Everybody, it’s National Poetry Day! What does that mean? Nothing, really, other than that people who probably identify as “definitely uninterested” in poetry — and this is probably most people, sadly — are once again reminded of its existence. So, hey. Here’s a poem by James Schuyler called “The Bluet.” And here is a good not-really-poetry book by Maggie Nelson called “Bluets.” Oh, there’s also a poetry quiz, in case you need to be called back to junior year of high school. Hurrah, poetry exists. Now read it.
You know, poetry can be about bluets, but it can also be, and often is, about love. Oftentimes love gone wrong, even. Heart crushingly, soul wrenchingly wrong. So, on that note, NYMag’s Science of Us wrote about a recent survey of college students who have conflicting — or, as they’ve written, paradoxical — expectations of what exactly a Friends With Benefits arrangement is. The answer? Nothing and everything. (As with this article, poetry, too, aims to unearth the truth of all things in Life.)
And what is key in straight and/or male homosexual love?
Junk. Gonads. Balls. Unfortunately, these things are important, and are in fact, in one way or another, responsible for all of us. And so they MUST be protected. And what better a way to protect our balls than for famous men, such as Hugh Jackman, to cup their balls in the palms of their hands, which themselves were sprung from the balls of some other man? (Maybe wearing loose-fitting underwear, avoiding high levels of radiation, playing only non-contact sports, avoiding crotch-height obstacles.)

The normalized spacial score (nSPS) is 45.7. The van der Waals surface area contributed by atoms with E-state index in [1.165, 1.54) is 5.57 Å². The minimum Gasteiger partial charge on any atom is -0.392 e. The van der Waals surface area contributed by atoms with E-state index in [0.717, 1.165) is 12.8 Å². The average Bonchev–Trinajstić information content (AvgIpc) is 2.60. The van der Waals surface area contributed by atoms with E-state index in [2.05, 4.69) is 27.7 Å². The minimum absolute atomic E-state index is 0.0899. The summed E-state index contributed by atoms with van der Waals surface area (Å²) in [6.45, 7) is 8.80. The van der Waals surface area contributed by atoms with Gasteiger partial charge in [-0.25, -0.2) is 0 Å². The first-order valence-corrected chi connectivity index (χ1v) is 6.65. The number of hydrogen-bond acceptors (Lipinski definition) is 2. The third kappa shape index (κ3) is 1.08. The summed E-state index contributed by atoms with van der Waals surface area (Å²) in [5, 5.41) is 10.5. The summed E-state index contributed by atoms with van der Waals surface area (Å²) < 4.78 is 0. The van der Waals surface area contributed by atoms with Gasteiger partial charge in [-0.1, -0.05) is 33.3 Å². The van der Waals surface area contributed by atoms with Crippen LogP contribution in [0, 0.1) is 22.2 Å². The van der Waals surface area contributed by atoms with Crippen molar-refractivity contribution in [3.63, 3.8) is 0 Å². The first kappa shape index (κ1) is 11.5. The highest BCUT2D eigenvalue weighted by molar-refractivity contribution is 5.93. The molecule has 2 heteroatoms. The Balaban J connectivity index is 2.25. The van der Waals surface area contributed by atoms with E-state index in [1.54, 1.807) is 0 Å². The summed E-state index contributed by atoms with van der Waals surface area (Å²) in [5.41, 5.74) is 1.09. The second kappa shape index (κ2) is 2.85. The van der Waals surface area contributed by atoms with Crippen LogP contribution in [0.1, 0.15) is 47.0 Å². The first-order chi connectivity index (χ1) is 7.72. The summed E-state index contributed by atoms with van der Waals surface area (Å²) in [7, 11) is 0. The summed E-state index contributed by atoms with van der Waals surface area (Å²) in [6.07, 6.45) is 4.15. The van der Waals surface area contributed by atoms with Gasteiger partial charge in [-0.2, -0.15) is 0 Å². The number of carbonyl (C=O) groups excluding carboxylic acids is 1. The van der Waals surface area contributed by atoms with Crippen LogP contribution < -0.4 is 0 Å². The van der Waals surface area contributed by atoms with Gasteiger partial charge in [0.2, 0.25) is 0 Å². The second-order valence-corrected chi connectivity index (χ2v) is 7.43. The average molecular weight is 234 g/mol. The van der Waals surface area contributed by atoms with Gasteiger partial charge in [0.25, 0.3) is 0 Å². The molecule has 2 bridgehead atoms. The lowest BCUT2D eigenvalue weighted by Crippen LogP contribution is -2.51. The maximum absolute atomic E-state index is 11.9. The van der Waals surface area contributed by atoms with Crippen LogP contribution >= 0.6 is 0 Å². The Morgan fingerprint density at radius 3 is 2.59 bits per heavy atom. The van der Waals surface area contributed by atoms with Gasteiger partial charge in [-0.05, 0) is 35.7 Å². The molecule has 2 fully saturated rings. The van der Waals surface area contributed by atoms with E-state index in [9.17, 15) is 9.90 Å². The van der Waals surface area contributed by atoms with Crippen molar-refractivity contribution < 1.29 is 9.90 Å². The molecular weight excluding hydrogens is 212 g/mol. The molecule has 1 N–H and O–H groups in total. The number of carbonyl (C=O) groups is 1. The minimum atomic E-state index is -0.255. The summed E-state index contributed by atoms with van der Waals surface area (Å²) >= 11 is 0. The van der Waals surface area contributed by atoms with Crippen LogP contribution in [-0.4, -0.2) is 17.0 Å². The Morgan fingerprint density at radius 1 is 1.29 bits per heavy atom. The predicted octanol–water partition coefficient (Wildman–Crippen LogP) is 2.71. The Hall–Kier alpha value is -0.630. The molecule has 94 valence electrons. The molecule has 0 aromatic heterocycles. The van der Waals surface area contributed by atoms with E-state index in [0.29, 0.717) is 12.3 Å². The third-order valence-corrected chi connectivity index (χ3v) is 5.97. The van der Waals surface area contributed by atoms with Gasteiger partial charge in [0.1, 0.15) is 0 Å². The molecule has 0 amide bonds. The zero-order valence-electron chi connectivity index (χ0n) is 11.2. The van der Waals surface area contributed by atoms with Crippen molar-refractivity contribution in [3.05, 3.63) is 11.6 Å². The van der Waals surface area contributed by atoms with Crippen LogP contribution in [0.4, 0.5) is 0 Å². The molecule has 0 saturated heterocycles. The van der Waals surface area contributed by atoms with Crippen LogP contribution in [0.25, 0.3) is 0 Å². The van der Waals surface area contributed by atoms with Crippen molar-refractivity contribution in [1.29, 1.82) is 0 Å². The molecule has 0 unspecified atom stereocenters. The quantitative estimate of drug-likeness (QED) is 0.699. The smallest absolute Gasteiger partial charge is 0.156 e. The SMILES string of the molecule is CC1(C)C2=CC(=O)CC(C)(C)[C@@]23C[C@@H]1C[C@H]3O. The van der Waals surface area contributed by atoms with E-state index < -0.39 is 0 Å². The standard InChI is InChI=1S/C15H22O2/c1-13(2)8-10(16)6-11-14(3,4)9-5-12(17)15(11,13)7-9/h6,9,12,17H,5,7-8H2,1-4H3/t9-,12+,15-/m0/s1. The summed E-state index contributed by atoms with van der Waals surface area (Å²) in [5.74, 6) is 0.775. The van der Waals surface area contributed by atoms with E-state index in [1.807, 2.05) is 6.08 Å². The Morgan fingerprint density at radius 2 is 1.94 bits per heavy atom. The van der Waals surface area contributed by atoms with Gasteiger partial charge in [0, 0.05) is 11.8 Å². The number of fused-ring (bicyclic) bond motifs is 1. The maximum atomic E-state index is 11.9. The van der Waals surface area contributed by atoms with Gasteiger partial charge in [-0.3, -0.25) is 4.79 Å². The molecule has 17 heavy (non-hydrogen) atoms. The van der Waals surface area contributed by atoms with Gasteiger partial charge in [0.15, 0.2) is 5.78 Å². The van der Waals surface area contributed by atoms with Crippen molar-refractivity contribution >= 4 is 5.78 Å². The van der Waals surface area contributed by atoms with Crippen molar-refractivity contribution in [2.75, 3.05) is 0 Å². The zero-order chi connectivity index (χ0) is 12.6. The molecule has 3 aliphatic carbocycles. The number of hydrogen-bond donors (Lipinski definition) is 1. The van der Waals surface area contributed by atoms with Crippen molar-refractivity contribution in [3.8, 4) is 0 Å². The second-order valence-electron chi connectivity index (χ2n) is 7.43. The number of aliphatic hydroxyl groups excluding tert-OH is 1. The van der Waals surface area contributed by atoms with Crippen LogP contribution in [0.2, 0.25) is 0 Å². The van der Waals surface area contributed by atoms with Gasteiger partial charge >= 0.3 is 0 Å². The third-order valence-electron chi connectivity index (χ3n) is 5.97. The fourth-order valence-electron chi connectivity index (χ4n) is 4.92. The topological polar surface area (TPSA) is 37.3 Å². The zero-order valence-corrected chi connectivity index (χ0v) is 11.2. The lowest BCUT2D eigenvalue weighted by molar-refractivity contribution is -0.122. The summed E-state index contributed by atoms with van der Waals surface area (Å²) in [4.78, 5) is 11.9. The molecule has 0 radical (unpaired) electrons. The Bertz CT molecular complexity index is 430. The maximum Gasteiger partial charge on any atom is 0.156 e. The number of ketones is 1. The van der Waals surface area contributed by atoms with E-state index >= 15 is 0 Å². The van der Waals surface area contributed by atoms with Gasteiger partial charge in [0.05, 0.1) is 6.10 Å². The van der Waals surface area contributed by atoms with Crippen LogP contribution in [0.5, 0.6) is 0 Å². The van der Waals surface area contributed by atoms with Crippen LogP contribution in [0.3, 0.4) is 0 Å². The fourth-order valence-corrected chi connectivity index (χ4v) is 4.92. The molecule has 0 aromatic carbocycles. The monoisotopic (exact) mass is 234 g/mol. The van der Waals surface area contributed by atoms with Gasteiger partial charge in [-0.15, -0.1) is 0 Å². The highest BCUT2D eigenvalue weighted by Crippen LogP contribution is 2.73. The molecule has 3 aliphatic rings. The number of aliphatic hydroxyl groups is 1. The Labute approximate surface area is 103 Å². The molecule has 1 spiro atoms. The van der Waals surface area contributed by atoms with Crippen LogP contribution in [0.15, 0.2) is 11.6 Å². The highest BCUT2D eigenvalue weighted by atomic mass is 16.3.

Now, I know. I know. More important things are happening in the world. Contagion is becoming a reality. Ebola has landed in the United States and, while the current reality of it may not be that bad, the potential is scary. As this New York Times article begins, “There is Ebola. And there is fear of Ebola.” And, while there may only be one confirmed case of Ebola in the United States, there are probably 300 million likely, but unconfirmed, cases of people being super afraid of catching Ebola in the United States. Scary stuff, right?
Right. But not as scary as Randy and Evi Quaid, who, for at least the past decade, have been living on the run from what they believe is an evil sect of Hollywood that is trying to kill them. Now you might be thinking, “What does Randy Quaid have to do with poetry?” Nothing. But isn’t that the whole point?
Now here is Kristen Wiig reading Suzanne Somers’ book of poetry, which is a real thing.